No, it’s not that black & white, nor does it address poorly executed giving/cause support; for example, at least in my mind, the fact that Exxon/Mobil gives to a Green Initiative may be the tie-breaker for me if there’s a gulf or an Exxon/Mobil on opposing corners (that, or whichever one is on my right-hand side and I don’t have to cross traffic).

    But, I would agrgue that the only thing that is going to make CSR & CM more efficient is its occassionally reckless proliferation. From that will come those who have bragging rights to successful programs, and others who shine the light on paths to never go down again.

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  • Anita Lobo

    Hi Geoff,

    Authenticity, in the spirit of the term is quite painful for the corporate world.

    People running companies know their actions negatively affect the environment. But the overall cost of acknowledging impact, is so huge [not just money, but image, careers, jobs etc] and so scary, that people step back.

    Action then dilutes into hogwash. Mission becomes a flowery declaration that jumps straight into a family crowd-sourcing contest.

    From the India perspective, we’re seeing a lot of debate around a corporate Save the Tigers campaign that’s completely media driven, without any changes that will deter poachers on the ground or reduce demand [in China].

    A TV channel is doing a greenathon. And the Commonwealth Games that take place in Oct 2010 is claiming to be a green games – after digging up half the city to rebuild infra & cutting down half the city’s trees!

    Until now, companies have acknowledged their impact only when forced to. Finding a way to change this ‘pain’ and wrapping respect around acceptance, lies at the heart of authenticity.

    Until then, our efforts are quite akin to pouring water in a very leaky bucket. And we have little water left to waste.

    Cheers,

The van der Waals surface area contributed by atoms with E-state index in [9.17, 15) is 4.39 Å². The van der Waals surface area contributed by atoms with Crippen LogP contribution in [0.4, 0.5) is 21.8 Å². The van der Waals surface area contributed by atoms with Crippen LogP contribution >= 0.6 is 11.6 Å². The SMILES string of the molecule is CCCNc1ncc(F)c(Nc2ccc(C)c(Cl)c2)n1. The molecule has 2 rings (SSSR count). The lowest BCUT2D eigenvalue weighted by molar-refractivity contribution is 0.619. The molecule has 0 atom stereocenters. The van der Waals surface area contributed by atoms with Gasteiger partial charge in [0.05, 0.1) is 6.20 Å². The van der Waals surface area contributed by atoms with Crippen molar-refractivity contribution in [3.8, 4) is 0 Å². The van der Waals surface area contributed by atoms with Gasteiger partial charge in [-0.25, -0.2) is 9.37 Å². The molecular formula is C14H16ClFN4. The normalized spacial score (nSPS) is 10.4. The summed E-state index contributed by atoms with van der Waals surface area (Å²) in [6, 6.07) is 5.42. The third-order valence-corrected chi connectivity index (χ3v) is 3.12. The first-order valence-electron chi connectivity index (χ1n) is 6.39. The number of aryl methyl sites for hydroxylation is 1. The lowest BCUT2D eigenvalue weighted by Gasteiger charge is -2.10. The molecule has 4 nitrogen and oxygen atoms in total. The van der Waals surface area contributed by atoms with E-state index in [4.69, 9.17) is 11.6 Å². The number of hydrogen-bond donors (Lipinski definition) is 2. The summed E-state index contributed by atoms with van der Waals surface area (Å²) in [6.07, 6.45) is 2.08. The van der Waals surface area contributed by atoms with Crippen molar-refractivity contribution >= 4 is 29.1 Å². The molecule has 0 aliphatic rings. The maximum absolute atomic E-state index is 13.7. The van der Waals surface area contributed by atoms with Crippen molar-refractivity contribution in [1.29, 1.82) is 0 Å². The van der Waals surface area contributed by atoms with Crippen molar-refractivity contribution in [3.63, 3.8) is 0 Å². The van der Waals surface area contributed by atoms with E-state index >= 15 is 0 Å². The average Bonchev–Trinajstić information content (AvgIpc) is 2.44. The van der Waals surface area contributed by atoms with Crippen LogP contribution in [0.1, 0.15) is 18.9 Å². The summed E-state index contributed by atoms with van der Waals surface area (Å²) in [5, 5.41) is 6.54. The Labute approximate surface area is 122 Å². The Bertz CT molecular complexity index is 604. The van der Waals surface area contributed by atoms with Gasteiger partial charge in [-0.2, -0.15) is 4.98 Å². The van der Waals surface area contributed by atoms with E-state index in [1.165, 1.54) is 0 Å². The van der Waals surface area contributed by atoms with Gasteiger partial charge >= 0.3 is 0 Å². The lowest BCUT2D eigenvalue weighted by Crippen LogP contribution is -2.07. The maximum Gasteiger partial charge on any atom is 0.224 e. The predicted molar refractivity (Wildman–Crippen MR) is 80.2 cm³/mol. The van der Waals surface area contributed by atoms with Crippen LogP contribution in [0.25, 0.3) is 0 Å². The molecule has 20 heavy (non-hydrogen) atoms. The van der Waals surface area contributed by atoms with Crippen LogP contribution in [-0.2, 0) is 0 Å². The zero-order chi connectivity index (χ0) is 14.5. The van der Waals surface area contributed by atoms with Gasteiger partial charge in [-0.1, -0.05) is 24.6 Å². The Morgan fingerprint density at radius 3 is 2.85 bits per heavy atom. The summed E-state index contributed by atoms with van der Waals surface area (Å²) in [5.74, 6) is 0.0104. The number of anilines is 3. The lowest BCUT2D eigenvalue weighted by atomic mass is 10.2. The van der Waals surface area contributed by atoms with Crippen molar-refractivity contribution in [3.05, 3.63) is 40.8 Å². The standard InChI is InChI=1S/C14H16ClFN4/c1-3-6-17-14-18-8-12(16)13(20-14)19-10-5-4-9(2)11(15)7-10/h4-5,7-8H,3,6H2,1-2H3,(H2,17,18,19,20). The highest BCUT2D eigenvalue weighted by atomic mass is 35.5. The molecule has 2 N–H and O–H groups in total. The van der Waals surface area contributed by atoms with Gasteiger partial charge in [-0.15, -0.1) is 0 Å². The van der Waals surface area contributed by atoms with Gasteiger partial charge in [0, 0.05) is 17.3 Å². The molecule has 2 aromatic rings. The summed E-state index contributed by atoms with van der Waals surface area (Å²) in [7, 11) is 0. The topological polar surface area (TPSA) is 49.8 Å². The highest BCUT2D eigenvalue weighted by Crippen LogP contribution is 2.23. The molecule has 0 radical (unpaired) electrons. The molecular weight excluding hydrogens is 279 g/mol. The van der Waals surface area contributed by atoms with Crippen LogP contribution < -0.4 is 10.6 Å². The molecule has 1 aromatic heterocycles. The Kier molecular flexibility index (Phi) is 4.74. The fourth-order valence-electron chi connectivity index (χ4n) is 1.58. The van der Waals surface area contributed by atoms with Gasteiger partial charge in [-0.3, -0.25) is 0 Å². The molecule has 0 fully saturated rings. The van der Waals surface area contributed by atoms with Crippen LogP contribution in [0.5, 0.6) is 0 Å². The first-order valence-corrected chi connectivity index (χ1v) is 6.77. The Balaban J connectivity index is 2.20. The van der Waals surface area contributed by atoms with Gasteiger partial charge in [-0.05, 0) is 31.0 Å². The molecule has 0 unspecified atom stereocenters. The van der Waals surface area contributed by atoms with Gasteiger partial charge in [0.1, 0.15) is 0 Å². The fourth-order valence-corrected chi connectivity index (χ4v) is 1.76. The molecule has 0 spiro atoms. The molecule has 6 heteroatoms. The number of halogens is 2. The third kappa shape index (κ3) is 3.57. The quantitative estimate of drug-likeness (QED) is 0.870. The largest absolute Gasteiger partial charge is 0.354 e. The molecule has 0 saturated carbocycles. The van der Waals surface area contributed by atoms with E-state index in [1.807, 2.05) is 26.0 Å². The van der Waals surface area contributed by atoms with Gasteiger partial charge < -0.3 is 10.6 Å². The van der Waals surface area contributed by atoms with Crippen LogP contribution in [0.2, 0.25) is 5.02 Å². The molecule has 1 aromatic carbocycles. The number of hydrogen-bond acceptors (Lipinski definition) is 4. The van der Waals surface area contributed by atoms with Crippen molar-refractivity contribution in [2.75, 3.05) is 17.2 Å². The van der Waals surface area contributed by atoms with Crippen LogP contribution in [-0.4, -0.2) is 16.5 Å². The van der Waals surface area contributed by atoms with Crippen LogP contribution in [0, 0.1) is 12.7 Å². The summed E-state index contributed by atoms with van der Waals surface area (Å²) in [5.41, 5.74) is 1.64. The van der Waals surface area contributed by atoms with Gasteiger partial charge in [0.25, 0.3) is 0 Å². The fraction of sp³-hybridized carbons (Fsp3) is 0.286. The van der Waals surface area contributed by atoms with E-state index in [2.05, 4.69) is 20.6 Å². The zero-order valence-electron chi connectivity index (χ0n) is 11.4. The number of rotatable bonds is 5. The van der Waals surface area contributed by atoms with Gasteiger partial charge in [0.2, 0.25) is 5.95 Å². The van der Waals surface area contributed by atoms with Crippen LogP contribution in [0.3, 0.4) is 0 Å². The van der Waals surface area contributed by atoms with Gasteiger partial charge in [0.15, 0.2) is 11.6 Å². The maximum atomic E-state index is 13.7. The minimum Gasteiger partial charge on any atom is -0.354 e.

Anita

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  • http://twitter.com/iconic88 Iconic88

    Absolutely loved this post Geoff!! Congrats.

    In a world of transparency via Google, Twitter, Facebook etc, access to information about a company is just a ‘tweet’ or status update away. This inherently creates pressure on companies to be accountable for what they do. If they don’t, consumers can always invest their spending dollars elsewhere.

    You’re absolutely right in saying that “ninety percent of companies cannot discern the difference between cause marketing and corporate social responsibility”. This is evident in the mixed messaging that occurs in their campaigns. Bottom line, they lack congruency. You’re spot on here >> ” instead of allocating $20 million for Pepsi Refresh, Pepsi would take a few million dollars to support causes addressing obesity issues as well as investing in reusable container technologies”. What Pepsi are doing just doesnt make sense?

    If companies were truly altruistic Geoff, they’d do their investing anonymously.

    All the best.

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  • http://www.netwitsthinktank.com frank

    I thought I should leave a comment to thank everyone for the discussion going on here. I’ve got nothing to add … just learning from all the great knowledge being shared!

    Thanks everyone.

    @franswaa